Nursing How To’s: Performing an Electrocardiogram

Karen, along with her classmates, watches as the staff nurse places electrodes of different colors expertly on the patient’s chest. It has always amazed her how nurses do it easily, locating where they need to put the leads. Still observing, she couldn’t help but silently hope that one day, when she becomes a Registered Nurse, she too could do such task as easily just like them. That she, too, can perform an ECG on a patient calmly and breezily. But wait, how exactly does one perform an ECG?

Steps in Performing an ECG/EKG:

  1. Inform your patient about the test and the risks involved.
  2. Ask your patient to remove electrical equipment such as mobile phones or watches that may interfere with the signal when performing the Electrocardiogram.
  3. The patient must also remove metallic objects, such as chains or bracelets, from the EKG (ECG) electrode area.
  4. Ask your patient to undress from the waist up and expose their ankles, in order to place correctly the electrocardiogram electrodes.
  5. Always ensure your patient’s modesty is not compromised by covering their torso with a bed sheet, particularly with women.
  6. Make the patient lay down in the supine position on a stretcher near the electrocardiograph.
  7. Clean and disinfect with an alcohol solution those areas in which Electrocardiogram electrodes are to be placed to ensure good attachment to the skin and a better EKG (ECG) signal.
  8. Place the EKG (ECG) electrodes on the thorax, wrists and ankles. It is important to rigorously place the Electrodes to ensure a correct reading of the Electrocardiogram.

The system of positioning of leads for performing a 12-lead ECG is universal, which helps to ensure that, when a person’s ECGs are compared, any changes on the ECG are due to cardiac injury, not a difference in placement of leads.

There are 10 wires on an ECG machine that are connected to specific parts of the body. These wires break down into 2 groups:

  • 6 chest leads
  • 4 limb or peripheral leads (one of these is “neutral”)

The six chest electrodes must be placed as follows:

  • Electrode 1 will go to the right of the sternum in the fourth intercostal space. The intercostal space is the space between the ribs.
  • Electrode 2 will go to the left of the sternum in the fourth intercostal space.
  • Electrode 3 will be in between electrodes 2 and 4.
  • Electrode 4 will go on midclavicular line in the fifth intercostal space. The midclavicular line is a vertical line that goes through the middle of the collarbone.
  • Electrode 5 is horizontally level with electrode 4 in the anterior axillary line. The anterior axillary line runs down your body from the collarbone, 3/4ths of the distance from the middle of your collarbone to the end.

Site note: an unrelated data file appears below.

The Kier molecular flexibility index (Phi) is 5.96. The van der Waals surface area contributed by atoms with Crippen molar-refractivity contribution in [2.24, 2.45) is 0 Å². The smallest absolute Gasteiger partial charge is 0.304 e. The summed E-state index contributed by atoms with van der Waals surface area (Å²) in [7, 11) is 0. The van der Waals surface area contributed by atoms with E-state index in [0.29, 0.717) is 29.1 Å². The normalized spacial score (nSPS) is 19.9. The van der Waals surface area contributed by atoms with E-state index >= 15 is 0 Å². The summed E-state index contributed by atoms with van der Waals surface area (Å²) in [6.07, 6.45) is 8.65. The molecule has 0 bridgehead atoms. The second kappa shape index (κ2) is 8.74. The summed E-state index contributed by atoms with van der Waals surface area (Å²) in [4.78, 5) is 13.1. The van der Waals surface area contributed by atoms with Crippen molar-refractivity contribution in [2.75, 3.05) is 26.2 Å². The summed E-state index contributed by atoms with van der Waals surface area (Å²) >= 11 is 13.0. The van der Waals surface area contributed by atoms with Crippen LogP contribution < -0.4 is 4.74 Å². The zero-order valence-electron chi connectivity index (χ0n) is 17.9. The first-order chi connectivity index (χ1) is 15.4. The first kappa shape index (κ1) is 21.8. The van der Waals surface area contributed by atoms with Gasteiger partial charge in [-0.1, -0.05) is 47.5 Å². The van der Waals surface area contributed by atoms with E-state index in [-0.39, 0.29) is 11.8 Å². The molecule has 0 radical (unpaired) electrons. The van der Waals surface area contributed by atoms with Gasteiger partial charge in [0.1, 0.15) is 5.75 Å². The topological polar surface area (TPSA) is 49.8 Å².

• Electrode 6 is horizontally level with electrode 4 in the mid-axillary line. The mid-axillary line runs down your side from your armpit to your waist.

Limb leads are made up of 4 leads placed on the extremities: left and right wrist; left and right ankle.

The lead connected to the right ankle is a neutral lead, like you would find in an electric plug. It is there to complete an electrical circuit and plays no role in the ECG itself.

The three active peripheral leads are AVr, AVL, and AVf.

  1. Advise your patient not to move nor speak, and to breathe normally as the EKG is being carried out.
  2. Record the Electrocardiogram.
  3. Check the Electrocardiogram before removing the electrodes. Make sure every Lead is well seen and that there are not many artefacts present. If in doubt, consult a doctor. Repeat the EKG procedure, if necessary.

Notes: Always label the EKG (ECG) tracing with the patient’s full name, time and date.Clean the electrodes from any remaining gel. Once your patient is dressed up, you can tell them when they will be informed of the Electrocardiogram report and, if possible, who will be the doctor to do so



Liane Clores, RN MAN

Currently an Intensive Care Unit nurse, pursuing a degree in Master of Arts in Nursing Major in Nursing Service Administration. Has been a contributor of Student Nurses Quarterly, Vox Populi, The Hillside Echo and the Voice of Nightingale publications. Other experience include: Medical-Surgical, Pediatric, Obstetric, Emergency and Recovery Room Nursing.

What Do You Think?